Thursday, February 22, 2018

Global market forces

Globalised markets force industrialisation and urbanisation, which destroy traditional communities and interrupt family relationships, as the customs that nourished local communities are disrupted.

People become “independent choosers” responding to a market that provides limitless choice of consumer good. They can meet their needs without worrying about anyone else. This fosters selfishness, a basic human condition.

The global market brings a drive for efficiency that separates people into winners and losers. Some succeed, but many are forced into precarious employment with very low pay and harsh working conditions. They are overwhelmed and isolated, without reliable personal networks to provide assistance in time of trouble.

People who struggle are forced to look to the state for assistance, but they are faced by an impersonal, uncaring, rules-driven bureaucracy, that leaves them feeling powerless, frustrated and resentful.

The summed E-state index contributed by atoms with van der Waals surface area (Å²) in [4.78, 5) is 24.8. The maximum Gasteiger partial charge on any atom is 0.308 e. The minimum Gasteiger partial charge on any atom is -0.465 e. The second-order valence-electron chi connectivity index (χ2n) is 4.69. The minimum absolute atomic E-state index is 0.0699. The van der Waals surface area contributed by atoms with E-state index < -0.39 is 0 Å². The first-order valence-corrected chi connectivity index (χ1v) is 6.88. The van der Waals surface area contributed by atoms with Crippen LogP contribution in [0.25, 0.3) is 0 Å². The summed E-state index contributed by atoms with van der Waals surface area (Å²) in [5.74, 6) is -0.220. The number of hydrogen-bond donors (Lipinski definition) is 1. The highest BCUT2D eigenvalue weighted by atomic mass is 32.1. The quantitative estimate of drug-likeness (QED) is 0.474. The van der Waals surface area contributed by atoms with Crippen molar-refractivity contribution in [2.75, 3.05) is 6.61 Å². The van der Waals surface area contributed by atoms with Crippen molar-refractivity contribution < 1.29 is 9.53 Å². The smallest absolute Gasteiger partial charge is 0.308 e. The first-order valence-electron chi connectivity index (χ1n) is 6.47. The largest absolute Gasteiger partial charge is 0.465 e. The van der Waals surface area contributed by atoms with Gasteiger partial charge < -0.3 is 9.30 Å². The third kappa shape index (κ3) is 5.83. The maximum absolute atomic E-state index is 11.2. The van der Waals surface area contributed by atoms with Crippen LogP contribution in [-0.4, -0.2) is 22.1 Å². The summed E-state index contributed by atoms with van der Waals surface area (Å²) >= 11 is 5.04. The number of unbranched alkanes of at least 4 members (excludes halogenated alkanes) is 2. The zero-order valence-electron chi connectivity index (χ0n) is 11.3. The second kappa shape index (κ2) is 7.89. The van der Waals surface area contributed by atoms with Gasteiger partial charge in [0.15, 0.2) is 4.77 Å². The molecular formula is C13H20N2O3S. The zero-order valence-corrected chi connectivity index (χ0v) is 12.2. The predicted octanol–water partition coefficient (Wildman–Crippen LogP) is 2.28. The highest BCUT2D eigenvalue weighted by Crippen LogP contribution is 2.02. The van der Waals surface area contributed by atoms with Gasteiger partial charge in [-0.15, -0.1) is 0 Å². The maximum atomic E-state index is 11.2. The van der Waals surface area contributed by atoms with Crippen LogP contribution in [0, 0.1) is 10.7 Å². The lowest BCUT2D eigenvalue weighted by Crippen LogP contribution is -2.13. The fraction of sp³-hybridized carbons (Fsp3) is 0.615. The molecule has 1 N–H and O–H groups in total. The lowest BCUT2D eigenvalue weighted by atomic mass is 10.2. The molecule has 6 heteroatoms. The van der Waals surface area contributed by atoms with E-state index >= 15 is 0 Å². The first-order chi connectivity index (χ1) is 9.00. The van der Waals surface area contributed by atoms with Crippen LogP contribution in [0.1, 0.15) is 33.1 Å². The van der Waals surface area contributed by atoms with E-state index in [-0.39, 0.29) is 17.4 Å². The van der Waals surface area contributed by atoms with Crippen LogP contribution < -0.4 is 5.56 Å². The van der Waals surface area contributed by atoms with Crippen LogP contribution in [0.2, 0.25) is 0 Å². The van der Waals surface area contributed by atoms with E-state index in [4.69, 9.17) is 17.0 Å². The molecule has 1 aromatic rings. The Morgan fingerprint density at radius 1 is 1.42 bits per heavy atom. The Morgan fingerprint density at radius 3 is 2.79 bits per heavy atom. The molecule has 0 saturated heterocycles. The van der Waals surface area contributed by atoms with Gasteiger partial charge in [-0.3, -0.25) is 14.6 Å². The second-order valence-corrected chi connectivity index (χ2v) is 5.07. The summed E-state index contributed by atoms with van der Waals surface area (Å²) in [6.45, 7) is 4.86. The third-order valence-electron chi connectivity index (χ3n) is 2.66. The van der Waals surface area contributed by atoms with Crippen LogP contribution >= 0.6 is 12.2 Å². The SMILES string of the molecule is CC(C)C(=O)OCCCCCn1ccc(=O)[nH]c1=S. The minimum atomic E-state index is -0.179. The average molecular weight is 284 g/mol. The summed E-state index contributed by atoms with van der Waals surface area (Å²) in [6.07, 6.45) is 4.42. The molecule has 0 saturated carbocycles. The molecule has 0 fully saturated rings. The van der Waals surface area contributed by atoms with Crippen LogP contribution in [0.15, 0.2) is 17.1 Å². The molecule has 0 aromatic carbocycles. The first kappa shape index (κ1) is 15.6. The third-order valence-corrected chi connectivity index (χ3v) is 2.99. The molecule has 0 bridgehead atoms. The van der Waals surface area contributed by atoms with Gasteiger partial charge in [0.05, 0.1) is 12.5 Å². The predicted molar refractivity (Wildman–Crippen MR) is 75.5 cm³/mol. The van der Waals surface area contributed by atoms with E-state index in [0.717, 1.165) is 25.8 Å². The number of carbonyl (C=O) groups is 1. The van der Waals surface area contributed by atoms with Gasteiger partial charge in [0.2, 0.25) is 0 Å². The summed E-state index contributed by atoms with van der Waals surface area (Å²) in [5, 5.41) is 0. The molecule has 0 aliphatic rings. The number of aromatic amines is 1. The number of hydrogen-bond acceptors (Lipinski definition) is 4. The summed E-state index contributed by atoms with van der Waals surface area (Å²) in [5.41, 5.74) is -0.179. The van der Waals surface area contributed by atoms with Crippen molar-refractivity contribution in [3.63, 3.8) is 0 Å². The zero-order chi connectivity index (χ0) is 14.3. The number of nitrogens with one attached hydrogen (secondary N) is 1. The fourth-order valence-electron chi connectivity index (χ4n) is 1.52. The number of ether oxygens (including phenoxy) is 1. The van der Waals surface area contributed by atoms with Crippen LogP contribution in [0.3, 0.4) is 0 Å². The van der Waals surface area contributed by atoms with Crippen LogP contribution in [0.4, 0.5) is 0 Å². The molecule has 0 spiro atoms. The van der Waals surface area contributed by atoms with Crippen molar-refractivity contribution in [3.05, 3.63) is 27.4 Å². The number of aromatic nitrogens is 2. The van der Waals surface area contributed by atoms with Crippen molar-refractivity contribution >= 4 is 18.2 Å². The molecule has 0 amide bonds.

The modern urban environment gives people immense social and personal freedom. The successful people flaunt their freedom by living promiscuous lives without any moral accountability. Those who have missed out express their frustration and resentment in aggression, abuse and undisciplined behaviour that makes their situation worse.

Once outside of traditional communities, customs and social mores that constrained behaviour seem hypocritical and repressive. They are replaced by standardised, impersonal laws developed and enforced by human governments. Despite the promise of freedom, the state has to become more and more involved in intimate personal affairs. Legal and political solutions are needed for issues that were once resolved at a local level.

Leaders claim that all people are free and equal, but the drive for efficiency creates a new meritocracy that directs the economy and society. They have no obligation to care for others, except from a distance, through donations to “caring organisations”. The winners congregate in wealthy neighbourhoods of prosperous cities. The people with the capacity to organise social and communal support tend to follow them out. The losers remain where they were and are swamped by the global economy without any support networks.

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